One of the beautiful things about photography is that there are no set ways into it. You can go and get a degree, attend part-time evening classes, assist or simply teach yourself.
Not being the academic type I chose the self-taught route with a short stint as a rather poor assistant.
Ultimately it is the work you produce rather than how you got here that counts at the end of the day.

My journey was rather as my mum would say arse backward!
My father had an interest in photography and this is definitely where my interest initially came from at around 14 years of age. This did not last for long and for whatever reason I sold my camera and moved onto other interests or 5-minute fads as my mum would call them (she had a phrase for many things in life and most not printable!).
As a teenager, my interests turned to riding Vespa and Lambretta scooters to rallies and events across the UK with my friends.
This was the 80’s and by August of 1984 at the age of 16, I decided I wanted to build a custom show scooter.
Another passion I had inherited from my dad was the love of Greece with its rich history and of course mythology.
This was to be the theme for my scooter build and decided to travel around the archeological sites of Greece for a week for further inspiration.
This trip turned out to be the catalyst for my lifelong love of photography.
I borrowed my dad’s very impressive camera kit consisting of Canon A1 and several lenses including a monster of a 200mm zoom.
Looking back I think I probably enjoyed the attention I received from having such an impressive looking camera around my neck.
In 1985 the scooter was completed titled “Chariot Of The Gods” and it won several awards at many of the shows I attended.

 

 

 

 

It was around this time a national magazine was launched called Scootering which I approached and started to freelance for.
I couldn’t believe it I was actually getting paid albeit very little to shoot the people, scooters, and places in the scooter scene which at the time was my life ..I was hooked and decided this was the career I wanted.

 

 

I needed to learn faster so I consumed as much knowledge about photography & printing as I could and enrolled onto a home study course with the New York Institute Of Photography to learn the fundamentals.
This also allowed me to study while still working in the family Carpet & Furniture business.
Most of my knowledge was then gained by large amounts of shooting and note taking, so basically much trial and error.

Approaching the late 80’s an opportunity to start my own business came along with the government’s Enterprise Allowance Scheme together with the Princes Youth Business Trust.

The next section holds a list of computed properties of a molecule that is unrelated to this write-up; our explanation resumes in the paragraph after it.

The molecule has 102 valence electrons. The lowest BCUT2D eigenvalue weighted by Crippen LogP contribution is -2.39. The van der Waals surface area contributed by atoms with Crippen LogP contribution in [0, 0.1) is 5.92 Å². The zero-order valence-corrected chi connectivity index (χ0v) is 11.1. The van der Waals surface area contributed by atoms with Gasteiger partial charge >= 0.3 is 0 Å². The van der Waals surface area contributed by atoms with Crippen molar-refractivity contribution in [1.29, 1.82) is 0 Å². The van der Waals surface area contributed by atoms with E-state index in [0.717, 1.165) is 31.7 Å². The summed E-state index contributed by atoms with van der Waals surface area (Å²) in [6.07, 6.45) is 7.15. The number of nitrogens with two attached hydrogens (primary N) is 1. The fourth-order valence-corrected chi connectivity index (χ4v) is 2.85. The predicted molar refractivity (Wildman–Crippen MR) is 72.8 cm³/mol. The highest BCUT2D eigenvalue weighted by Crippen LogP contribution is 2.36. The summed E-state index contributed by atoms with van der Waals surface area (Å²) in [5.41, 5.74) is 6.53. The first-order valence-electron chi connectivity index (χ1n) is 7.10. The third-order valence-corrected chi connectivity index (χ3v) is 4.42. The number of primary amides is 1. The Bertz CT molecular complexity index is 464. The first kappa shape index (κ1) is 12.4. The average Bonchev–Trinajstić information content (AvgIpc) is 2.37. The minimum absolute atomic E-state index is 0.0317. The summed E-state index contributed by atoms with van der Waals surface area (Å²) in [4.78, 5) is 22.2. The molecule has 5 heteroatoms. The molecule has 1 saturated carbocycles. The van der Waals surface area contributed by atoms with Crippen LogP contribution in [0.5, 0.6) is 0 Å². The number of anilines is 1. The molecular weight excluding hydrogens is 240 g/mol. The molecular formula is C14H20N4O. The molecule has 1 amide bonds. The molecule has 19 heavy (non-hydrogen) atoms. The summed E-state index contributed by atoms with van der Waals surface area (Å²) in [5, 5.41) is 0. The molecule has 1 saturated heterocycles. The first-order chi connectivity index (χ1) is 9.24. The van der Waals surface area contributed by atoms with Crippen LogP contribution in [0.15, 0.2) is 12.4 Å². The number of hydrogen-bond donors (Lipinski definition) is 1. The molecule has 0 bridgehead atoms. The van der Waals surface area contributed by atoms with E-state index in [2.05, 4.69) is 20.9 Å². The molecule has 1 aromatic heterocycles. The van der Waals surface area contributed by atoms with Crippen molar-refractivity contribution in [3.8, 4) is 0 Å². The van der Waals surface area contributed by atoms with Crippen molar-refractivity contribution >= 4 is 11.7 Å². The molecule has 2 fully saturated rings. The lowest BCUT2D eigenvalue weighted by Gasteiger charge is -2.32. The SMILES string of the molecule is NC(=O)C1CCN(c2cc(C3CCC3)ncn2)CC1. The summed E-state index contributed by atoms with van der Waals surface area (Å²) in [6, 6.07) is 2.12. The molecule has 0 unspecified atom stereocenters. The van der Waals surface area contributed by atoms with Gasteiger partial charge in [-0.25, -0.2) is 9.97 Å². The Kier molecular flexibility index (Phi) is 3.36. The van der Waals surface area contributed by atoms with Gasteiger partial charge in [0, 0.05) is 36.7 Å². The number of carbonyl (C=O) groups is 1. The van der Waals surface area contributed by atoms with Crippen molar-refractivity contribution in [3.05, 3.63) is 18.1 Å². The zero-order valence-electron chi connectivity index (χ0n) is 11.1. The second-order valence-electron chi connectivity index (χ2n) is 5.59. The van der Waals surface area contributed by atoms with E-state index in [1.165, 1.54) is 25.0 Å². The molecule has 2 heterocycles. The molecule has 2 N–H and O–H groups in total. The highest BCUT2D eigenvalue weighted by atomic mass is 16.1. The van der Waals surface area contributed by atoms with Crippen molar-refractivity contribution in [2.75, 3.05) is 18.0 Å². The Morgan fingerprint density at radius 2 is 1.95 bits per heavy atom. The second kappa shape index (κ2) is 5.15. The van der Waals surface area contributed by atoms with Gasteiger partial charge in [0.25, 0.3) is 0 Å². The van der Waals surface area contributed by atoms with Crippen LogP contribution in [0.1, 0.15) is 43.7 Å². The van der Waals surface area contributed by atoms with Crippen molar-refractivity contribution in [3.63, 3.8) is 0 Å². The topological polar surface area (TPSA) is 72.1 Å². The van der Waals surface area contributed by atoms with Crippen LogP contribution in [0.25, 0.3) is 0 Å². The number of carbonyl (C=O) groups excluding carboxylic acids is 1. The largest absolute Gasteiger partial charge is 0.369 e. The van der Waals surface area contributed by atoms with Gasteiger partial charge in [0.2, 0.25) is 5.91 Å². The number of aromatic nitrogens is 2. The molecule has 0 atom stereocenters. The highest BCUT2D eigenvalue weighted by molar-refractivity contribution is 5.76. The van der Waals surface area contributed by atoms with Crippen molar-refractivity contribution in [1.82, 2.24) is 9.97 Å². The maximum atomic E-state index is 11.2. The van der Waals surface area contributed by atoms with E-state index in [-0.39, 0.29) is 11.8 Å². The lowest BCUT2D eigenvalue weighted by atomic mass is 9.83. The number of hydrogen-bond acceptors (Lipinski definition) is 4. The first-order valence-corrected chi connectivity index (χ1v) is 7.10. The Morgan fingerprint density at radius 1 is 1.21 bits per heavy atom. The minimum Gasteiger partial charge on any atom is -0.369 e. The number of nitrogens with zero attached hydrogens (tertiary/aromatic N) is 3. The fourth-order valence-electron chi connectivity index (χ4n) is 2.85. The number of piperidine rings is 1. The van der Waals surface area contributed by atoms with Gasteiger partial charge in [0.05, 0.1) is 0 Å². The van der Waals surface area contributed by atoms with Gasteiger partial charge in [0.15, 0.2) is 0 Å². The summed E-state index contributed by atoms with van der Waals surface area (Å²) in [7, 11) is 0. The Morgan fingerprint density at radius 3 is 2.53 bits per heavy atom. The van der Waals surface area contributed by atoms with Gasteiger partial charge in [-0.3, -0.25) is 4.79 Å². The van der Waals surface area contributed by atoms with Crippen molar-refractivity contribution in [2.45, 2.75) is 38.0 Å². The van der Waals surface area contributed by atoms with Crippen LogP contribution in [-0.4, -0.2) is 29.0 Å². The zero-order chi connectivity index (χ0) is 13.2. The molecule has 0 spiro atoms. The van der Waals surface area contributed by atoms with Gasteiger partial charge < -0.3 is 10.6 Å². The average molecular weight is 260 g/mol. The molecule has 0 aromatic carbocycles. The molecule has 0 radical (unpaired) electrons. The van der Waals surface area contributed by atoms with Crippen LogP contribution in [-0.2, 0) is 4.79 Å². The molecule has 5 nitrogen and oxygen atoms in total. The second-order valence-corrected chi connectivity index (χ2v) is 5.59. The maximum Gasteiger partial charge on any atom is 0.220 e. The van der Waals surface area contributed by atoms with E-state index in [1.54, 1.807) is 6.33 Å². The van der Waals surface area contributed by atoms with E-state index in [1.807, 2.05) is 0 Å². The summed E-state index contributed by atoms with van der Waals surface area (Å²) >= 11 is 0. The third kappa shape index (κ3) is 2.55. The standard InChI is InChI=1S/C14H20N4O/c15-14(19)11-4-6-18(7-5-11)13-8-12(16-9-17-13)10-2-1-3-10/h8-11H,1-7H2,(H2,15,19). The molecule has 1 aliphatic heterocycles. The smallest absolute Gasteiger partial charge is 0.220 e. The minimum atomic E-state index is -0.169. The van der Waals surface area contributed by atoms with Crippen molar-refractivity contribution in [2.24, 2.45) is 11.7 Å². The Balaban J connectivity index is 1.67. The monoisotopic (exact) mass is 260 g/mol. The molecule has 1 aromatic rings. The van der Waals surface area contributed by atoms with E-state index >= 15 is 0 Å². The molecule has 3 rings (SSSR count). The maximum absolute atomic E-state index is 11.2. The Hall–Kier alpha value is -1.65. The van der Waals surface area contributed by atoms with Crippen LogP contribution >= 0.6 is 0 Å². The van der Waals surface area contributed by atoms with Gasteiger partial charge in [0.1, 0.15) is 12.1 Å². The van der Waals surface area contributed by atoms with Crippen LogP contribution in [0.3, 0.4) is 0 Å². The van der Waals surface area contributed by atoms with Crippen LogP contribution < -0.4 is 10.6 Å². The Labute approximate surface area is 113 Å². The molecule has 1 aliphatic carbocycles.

This gave me a grant for equipment plus a loan of £1000.00 to kick start my business. In January 1990 my business called Apollo Photographics was launched.

Looking back now I don’t know how the hell I thought I was ready to enter business especially as my photography was still very raw to put it kindly but as Nike say “Just Do It” and indeed I did.
Business, however, did roll in coming from small local businesses, local papers, and tourist boards.
Circa 1991 with no apparent fear I booked an appointment to show my work to Somerset-based Clarks Shoes and incredibly came away with the biggest shoot to date which gave me my first real big break into Advertising work.

 

 

The job went well and I apparently became flavour of the month and more work followed from Clarks for the following 12-18 months and I thought I had made it ….but I was very wrong!.

Photography can be a cruel bitch and you can never sit back and relax for any length of time especially in the digital age where everything changes so quickly.The country went into a recession and work did go very quiet.It was around this time that another client who probably recognised I  needed a photographic reality check got me a day assisting a friend of their’s who was a well-established advertising photographer based in Bristol called Colin Peacock.

 

 

 

 

 

 

 

 

 

That client was right Colin’s studios and his work were an incredible wake-up call for me and I quickly realised how little I still really knew.
I was lucky with my timing in that Colin was in need of a second assistant so I ended up putting my business on hold and staying with him for around 9 months.
We worked on many large-scale shoots for well-known clients. The most memorable being a day at St James Palace in London shooting a royal portrait of Princess Alexandra.

Eventually however, I got itchy feet and despite knowing I still had much to learn I left Colin to continue on my own.
I know he rated my chances of making a living in photography at exactly 0 and at that point looking back, I would have to agree with him.
However quoting my mum once again she would say “Your like a dog with a bone once you get a bee in your bonnet” meaning I’m quite a tenacious bugger if I get an idea in my head and for me not being a Photographer never entered my head for a second.

So as you can see my path was indeed slighly arse backward but passion, hard work, eagerness to keep learning and a refusal to give up is what has guided me this far and still does. Yes it can be hard and yes Ive had doubts probably at least once a month but pack up and do something else ?… nah  I’m like a dog with a bone.